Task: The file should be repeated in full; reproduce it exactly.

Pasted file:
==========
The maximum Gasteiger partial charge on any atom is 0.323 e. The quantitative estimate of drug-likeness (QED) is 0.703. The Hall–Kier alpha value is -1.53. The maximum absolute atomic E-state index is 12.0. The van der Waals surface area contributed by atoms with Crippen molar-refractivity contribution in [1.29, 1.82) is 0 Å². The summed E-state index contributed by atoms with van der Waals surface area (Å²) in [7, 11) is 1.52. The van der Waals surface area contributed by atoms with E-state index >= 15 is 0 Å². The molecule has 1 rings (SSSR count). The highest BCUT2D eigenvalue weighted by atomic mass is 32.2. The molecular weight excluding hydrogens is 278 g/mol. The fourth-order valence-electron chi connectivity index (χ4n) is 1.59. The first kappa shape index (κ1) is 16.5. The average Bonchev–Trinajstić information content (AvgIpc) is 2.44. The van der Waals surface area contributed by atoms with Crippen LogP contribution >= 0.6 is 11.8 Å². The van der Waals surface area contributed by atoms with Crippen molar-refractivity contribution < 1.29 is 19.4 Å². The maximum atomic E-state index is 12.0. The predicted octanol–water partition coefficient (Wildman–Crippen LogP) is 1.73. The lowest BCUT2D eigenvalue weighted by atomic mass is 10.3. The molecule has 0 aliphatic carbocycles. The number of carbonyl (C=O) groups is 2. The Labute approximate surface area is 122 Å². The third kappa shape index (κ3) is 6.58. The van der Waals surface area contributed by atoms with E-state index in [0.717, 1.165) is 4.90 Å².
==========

The maximum Gasteiger partial charge on any atom is 0.323 e. The quantitative estimate of drug-likeness (QED) is 0.703. The Hall–Kier alpha value is -1.53. The maximum absolute atomic E-state index is 12.0. The van der Waals surface area contributed by atoms with Crippen molar-refractivity contribution in [1.29, 1.82) is 0 Å². The summed E-state index contributed by atoms with van der Waals surface area (Å²) in [7, 11) is 1.52. The van der Waals surface area contributed by atoms with E-state index >= 15 is 0 Å². The molecule has 1 rings (SSSR count). The highest BCUT2D eigenvalue weighted by atomic mass is 32.2. The molecular weight excluding hydrogens is 278 g/mol. The fourth-order valence-electron chi connectivity index (χ4n) is 1.59. The first kappa shape index (κ1) is 16.5. The average Bonchev–Trinajstić information content (AvgIpc) is 2.44. The van der Waals surface area contributed by atoms with Crippen LogP contribution >= 0.6 is 11.8 Å². The van der Waals surface area contributed by atoms with Crippen molar-refractivity contribution < 1.29 is 19.4 Å². The maximum atomic E-state index is 12.0. The predicted octanol–water partition coefficient (Wildman–Crippen LogP) is 1.73. The lowest BCUT2D eigenvalue weighted by atomic mass is 10.3. The molecule has 0 aliphatic carbocycles. The number of carbonyl (C=O) groups is 2. The Labute approximate surface area is 122 Å². The third kappa shape index (κ3) is 6.58. The van der Waals surface area contributed by atoms with E-state index in [0.717, 1.165) is 4.90 Å².